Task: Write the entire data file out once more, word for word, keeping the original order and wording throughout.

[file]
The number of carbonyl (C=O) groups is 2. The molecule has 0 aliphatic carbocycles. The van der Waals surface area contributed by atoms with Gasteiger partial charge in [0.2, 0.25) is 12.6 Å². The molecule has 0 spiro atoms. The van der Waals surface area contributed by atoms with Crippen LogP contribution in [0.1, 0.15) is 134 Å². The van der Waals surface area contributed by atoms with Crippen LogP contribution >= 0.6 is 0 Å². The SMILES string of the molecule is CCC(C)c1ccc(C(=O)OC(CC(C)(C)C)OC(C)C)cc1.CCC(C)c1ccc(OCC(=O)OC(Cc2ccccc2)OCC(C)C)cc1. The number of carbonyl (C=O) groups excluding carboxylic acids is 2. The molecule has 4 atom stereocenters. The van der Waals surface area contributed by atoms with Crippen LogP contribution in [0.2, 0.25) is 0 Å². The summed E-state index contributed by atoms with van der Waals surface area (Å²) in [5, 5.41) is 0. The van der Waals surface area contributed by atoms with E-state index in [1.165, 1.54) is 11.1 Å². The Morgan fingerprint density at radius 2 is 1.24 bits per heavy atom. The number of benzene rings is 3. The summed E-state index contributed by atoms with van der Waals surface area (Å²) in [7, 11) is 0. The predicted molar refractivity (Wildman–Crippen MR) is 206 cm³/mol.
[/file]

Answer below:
The number of carbonyl (C=O) groups is 2. The molecule has 0 aliphatic carbocycles. The van der Waals surface area contributed by atoms with Gasteiger partial charge in [0.2, 0.25) is 12.6 Å². The molecule has 0 spiro atoms. The van der Waals surface area contributed by atoms with Crippen LogP contribution in [0.1, 0.15) is 134 Å². The van der Waals surface area contributed by atoms with Crippen LogP contribution >= 0.6 is 0 Å². The SMILES string of the molecule is CCC(C)c1ccc(C(=O)OC(CC(C)(C)C)OC(C)C)cc1.CCC(C)c1ccc(OCC(=O)OC(Cc2ccccc2)OCC(C)C)cc1. The number of carbonyl (C=O) groups excluding carboxylic acids is 2. The molecule has 4 atom stereocenters. The van der Waals surface area contributed by atoms with Crippen LogP contribution in [0.2, 0.25) is 0 Å². The summed E-state index contributed by atoms with van der Waals surface area (Å²) in [5, 5.41) is 0. The van der Waals surface area contributed by atoms with E-state index in [1.165, 1.54) is 11.1 Å². The Morgan fingerprint density at radius 2 is 1.24 bits per heavy atom. The number of benzene rings is 3. The summed E-state index contributed by atoms with van der Waals surface area (Å²) in [7, 11) is 0. The predicted molar refractivity (Wildman–Crippen MR) is 206 cm³/mol.